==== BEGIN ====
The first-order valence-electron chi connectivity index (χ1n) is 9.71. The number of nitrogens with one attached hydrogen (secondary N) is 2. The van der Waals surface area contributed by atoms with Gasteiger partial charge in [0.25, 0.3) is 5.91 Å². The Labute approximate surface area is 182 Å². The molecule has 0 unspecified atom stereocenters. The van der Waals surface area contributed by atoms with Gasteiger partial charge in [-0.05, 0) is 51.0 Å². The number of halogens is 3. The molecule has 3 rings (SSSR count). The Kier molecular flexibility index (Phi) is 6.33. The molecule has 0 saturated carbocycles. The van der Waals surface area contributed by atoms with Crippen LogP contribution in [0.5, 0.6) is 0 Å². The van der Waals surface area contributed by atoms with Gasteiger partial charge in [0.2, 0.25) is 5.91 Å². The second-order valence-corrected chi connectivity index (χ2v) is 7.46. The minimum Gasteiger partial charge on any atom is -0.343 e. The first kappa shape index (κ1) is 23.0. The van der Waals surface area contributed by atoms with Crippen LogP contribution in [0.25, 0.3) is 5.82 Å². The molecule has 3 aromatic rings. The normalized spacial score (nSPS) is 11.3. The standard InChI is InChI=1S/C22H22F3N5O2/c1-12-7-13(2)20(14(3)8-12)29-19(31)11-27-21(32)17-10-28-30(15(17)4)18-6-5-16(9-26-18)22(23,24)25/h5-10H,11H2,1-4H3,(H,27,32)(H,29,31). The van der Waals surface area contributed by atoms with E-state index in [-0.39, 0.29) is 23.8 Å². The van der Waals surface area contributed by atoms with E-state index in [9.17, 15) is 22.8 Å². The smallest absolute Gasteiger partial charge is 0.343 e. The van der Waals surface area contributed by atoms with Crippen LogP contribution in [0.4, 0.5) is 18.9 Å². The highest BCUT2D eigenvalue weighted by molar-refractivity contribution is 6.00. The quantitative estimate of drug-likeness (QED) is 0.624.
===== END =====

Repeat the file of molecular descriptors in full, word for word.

The first-order valence-electron chi connectivity index (χ1n) is 9.71. The number of nitrogens with one attached hydrogen (secondary N) is 2. The van der Waals surface area contributed by atoms with Gasteiger partial charge in [0.25, 0.3) is 5.91 Å². The Labute approximate surface area is 182 Å². The molecule has 0 unspecified atom stereocenters. The van der Waals surface area contributed by atoms with Gasteiger partial charge in [-0.05, 0) is 51.0 Å². The number of halogens is 3. The molecule has 3 rings (SSSR count). The Kier molecular flexibility index (Phi) is 6.33. The molecule has 0 saturated carbocycles. The van der Waals surface area contributed by atoms with Crippen LogP contribution in [0.5, 0.6) is 0 Å². The van der Waals surface area contributed by atoms with Gasteiger partial charge in [0.2, 0.25) is 5.91 Å². The second-order valence-corrected chi connectivity index (χ2v) is 7.46. The minimum Gasteiger partial charge on any atom is -0.343 e. The first kappa shape index (κ1) is 23.0. The van der Waals surface area contributed by atoms with Crippen LogP contribution in [0.25, 0.3) is 5.82 Å². The molecule has 3 aromatic rings. The normalized spacial score (nSPS) is 11.3. The standard InChI is InChI=1S/C22H22F3N5O2/c1-12-7-13(2)20(14(3)8-12)29-19(31)11-27-21(32)17-10-28-30(15(17)4)18-6-5-16(9-26-18)22(23,24)25/h5-10H,11H2,1-4H3,(H,27,32)(H,29,31). The van der Waals surface area contributed by atoms with E-state index in [-0.39, 0.29) is 23.8 Å². The van der Waals surface area contributed by atoms with E-state index in [9.17, 15) is 22.8 Å². The smallest absolute Gasteiger partial charge is 0.343 e. The van der Waals surface area contributed by atoms with Crippen LogP contribution in [0.4, 0.5) is 18.9 Å². The highest BCUT2D eigenvalue weighted by molar-refractivity contribution is 6.00. The quantitative estimate of drug-likeness (QED) is 0.624.